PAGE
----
The background was as follows. “On July 8, 2013, the defendant was charged with having committed various crimes stemming from an incident of domestic violence on Nancy Jones that took place … in the Dorchester section of Boston.” At the defendant’s arraignment, the judge imposed several conditions of pretrial release, to which the defendant formally agreed, “includ[ing] GPS monitoring, staying away from Jones’s home address in Dorchester, and staying away from Jones herself.” On August 31, 2013, Sarah Dundon returned from a six-day vacation trip to find that her home in the West Roxbury section of Boston had been broken into and some jewelry had been stolen. “At some point thereafter, Norfolk County law enforcement officials were conducting a criminal investigation into the defendant. As part of that investigation, they requested that … the probation department review and analyze the data captured by the GPS monitor imposed as a condition of the defendant’s pretrial release in the Dorchester case.” An employee of the probation department’s electronic monitoring program (ELMO) “noticed and mapped the defendant to [Dundon’s] home in West Roxbury, at about 4:20 A.M. on August 29, 2013, where the GPS data showed he remained for approximately fifteen to thirty minutes.” Based on this information, a criminal complaint was issued, charging the defendant with the offenses at issue in the present case. The defendant filed a motion “to suppress the GPS data that was obtained without a warrant based on his claimed expectation not to be subjected to extended GPS surveillance by the government.” In the motion, “he averred that as conditions of his pretrial release on his Dorchester case, he was required to stay away from Jones’s address, i.e., an exclusion zone, and he was required to wear a GPS device to monitor whether he violated that condition. The defendant claimed that he did not know he would be monitored and tracked everywhere he went, and that he had not agreed to that condition.” The judge denied the motion. On appeal, “the defendant claim[ed] that the judge erred in admitting the GPS data because the ‘search’ conducted by the police was unreasonable in light of his expectation of privacy in that data.” Continue reading →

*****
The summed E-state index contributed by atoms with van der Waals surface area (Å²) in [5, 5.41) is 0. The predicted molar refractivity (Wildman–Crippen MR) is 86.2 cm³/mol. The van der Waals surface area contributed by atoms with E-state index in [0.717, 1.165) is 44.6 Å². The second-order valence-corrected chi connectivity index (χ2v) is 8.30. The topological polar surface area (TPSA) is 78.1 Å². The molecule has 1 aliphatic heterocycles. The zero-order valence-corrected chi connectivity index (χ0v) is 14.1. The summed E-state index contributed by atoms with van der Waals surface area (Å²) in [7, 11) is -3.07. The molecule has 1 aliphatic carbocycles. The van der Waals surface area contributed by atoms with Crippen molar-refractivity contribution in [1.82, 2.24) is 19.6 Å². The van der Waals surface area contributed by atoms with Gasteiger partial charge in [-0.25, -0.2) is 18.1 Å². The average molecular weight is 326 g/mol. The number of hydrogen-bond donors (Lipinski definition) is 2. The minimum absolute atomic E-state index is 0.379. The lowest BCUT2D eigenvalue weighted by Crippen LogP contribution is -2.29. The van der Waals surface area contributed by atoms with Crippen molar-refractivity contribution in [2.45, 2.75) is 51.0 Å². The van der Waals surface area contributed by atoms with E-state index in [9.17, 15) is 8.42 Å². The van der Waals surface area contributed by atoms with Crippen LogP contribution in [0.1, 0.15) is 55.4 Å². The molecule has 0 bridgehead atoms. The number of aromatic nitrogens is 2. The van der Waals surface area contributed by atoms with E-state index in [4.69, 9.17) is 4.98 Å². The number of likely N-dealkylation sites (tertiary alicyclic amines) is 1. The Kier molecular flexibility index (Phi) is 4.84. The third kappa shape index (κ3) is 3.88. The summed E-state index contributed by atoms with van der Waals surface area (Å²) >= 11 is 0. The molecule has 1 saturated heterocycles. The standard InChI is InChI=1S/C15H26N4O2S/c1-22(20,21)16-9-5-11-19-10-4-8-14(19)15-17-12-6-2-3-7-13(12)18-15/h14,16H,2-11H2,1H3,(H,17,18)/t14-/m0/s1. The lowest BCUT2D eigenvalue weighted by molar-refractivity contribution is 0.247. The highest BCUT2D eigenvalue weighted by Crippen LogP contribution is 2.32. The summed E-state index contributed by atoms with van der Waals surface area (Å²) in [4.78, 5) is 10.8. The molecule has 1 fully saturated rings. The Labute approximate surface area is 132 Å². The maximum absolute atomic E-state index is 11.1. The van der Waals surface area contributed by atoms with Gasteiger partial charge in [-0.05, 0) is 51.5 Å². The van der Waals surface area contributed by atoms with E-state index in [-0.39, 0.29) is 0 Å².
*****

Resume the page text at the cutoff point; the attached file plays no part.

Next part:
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gun-1623761-300x202The Supreme Judicial Court recently affirmed the allowance of the defendant’s motion to suppress a firearm in Commonwealth v. Crowley-Chester on the grounds that the police were not justified in impounding the vehicle in which the weapon was discovered.

The basic facts were as follows. At 3:00 a.m. on the date in question, police officer Longo and a colleague “were on routine patrol on Williams Street when they observed a Honda Accord automobile parked on the street in front of a vacant lot and across the street from a church. The vehicle’s engine was running, and its lights were off. Using the police cruiser’s spotlight, … Longo observed two individuals seated in the front of the vehicle, both of whom appeared to be making furtive type movements. The defendant was the front seat passenger. The officers approached the vehicle and, after observing an unknown object in the defendant’s hand and a knife in the center console, ordered the driver out of the vehicle. When the driver got out of the vehicle, a white rock-like substance fell to the ground…. Longo recognized the object to be consistent with ‘crack’ cocaine, and the driver was placed under arrest. At this point, the defendant was … ordered out of the vehicle” and Longo “retrieved and secured the knife. The driver then asked that the defendant, who was not yet under arrest and who was free to leave the scene, be allowed to drive the vehicle.” However, because “the defendant did not have a driver’s license,” “[t]he officers … decided to impound [and tow] the vehicle. In the course of the resultant inventory search [which is required any time the police tow a motor vehicle], … Longo found a backpack containing a firearm. The backpack, which had the name ‘Atreyo’ [the defendant’s given name] written on it, also contained a pay stub with [his] name.” After the issuance of a complaint charging the defendant with firearm offenses under G. L. c. 269, §10(a), he filed a motion to suppress the firearm. “At the hearing on the motion …, the defendant introduced in evidence a computer-aided dispatch (CAD) log of telephone calls made to the … police department reporting criminal activity for three streets in the area around, and including, Williams Street.” The judge allowed the motion to suppress, “bas[ing] his decision that impoundment [of the Honda] was improper solely on his findings that the vehicle was not in danger of damage or theft.” Continue reading →